Jerry Huckaby's

--Literary Lessons--



I FANCY that few of us think about haruspication very often, probably because it's difficult to work into your conversation without someone quickly interjecting "Bless you!" and handing you a hankie. Which is not very helpful to one's concentration -- at least not mine, which is not what it used to be. Where was I? Ah, yes, haruspication.

To remind the younger readers, who think school is society's way of numbing their minds -- to be like their parents -- and that nothing of interest happened before gangsta rap and crystals, haruspication is the ancient art of investigating the entrails of birds in order to see what the future holds. Now, that should get your attention, teenager! It's sort of like a messy reading of a horoscope, or tea-leaves -- that sort of thing. The idea seems to be that since birds fly high in the heavens, where the gods reside, their delicate organs are affected by the gods' knowledge, which can then be learned by the earth-bound -- if he has passed Biology 101 and didn't pass out in the lab.

Granted, not many of us believe any longer that "gods" are sporting about above the clouds, and all that Greek and Roman claptrap -- or we would be dissecting airplanes, right? Ha ha. Underlining the point, the first Russian Cosmonaut in the 1960s announced to the world that "There are no angels up here!" -- which of course some took to mean that, being a communist, he was himself something of a devil. And was probably drinking kvass and smoking a cigarete at the time -- get the picture, you naughty teenagers? What do you mean, where can you get some kvass! Don't be facetious.

No, I'm not going to tell you what facetious means -- don't you have some sort of dictionary in your infernal computers?

The angels that the Cosmonaut did not find in space are, of course, a kind of spiritual bird -- you know, with feathery wings and has been traditionally thought to be a messenger of God. And angels, or the idea of angels, are very popular nowadays -- perhaps just another fad in these fad-happy times, but a belief found in ancient Judaism, and Christianity, among the Muslims, etc. So you can see the continuity of man's belief that the truth lies in the heavens -- the stars, if you subscribe to astrology -- and man's hope to gain access to the truth through intermediaries -- birds, angels, stars. What? No, I'm a Taurus, but what does that matter, you silly Virgo. Pay attention.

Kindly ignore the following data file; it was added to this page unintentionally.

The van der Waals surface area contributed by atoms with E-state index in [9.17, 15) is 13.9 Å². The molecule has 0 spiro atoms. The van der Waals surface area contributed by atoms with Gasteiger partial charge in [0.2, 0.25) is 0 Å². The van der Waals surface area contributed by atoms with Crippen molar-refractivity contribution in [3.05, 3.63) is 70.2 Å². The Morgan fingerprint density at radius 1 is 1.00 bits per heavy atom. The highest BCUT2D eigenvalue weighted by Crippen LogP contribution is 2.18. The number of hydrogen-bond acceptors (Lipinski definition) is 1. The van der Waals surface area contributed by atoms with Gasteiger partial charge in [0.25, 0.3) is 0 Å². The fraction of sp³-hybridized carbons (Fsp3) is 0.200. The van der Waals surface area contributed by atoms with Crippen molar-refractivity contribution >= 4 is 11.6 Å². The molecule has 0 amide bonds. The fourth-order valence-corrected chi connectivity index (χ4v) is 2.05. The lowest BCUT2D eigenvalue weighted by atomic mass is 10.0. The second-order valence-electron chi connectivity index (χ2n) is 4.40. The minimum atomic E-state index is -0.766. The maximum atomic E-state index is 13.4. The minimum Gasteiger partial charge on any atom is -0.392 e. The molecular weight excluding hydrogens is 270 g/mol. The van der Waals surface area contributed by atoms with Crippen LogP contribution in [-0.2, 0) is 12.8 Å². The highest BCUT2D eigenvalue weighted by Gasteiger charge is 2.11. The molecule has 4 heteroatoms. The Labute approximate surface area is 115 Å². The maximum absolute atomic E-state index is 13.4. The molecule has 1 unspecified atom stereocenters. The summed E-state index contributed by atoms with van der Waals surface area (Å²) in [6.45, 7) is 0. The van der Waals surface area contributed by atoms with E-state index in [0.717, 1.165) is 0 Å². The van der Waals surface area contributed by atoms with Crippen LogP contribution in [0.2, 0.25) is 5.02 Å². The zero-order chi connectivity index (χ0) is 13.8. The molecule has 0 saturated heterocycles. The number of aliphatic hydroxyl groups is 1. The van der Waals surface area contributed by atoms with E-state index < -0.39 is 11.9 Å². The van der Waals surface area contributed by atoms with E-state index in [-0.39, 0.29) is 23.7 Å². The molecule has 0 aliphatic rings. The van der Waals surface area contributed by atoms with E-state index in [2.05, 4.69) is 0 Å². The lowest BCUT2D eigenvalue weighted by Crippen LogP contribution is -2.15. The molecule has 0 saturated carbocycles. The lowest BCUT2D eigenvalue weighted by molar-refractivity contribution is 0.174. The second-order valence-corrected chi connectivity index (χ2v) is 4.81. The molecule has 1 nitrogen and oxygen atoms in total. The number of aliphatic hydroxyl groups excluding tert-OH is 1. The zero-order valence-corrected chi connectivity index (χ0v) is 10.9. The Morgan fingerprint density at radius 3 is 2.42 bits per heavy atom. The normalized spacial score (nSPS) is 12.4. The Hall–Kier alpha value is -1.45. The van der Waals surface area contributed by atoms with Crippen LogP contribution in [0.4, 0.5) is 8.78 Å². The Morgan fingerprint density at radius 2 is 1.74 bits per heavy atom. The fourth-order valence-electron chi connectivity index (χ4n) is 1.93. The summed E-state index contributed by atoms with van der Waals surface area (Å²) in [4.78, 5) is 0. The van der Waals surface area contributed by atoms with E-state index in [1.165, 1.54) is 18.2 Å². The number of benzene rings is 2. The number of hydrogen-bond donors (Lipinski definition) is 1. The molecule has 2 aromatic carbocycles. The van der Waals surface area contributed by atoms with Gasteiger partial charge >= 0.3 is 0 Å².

It is reported that among the three priestly haruspicators in ancient Rome was Julius Caesar, who himself discovered bad omens in the entrails of birds on the eve of the Ides of March -- but, like a modern man, refused to be intimidated by such things and went to the forum the next day anyway. Kaboom. Kaboom? Well, I mean of course that he was stabbed by his buddy Brutus -- didn't you read the Shakespeare version in your high school sophomore English class? What, you did but you thought it was badly written -- what you did like was "The Lord of the Flies" about the kids having fun on an island, with no school or parents or anything? No, it was about the thin veneer of civilization, a concept I totally agree with.

In conclusion, haruspication means, generally, looking for omens in exotic places -- like the shape of clouds, as another example. So that when one wants to respond in a rational manner to a fanciful notion, such as "I know I'm going to pass my history test because I put on my Elvis T-shirt this morning," one can say "Haruspication aside, you're going to flunk because you slept through classes, did none of your homework, and didn't study for the test." See?

No, I don't think your Grateful Dead T-shirt will help much either -- and quit staring out the window at the pigeons.

It was probably one of them that dropped the white doo-doo on my new homburg this morning, and I just knew this was going to be a lousy day!

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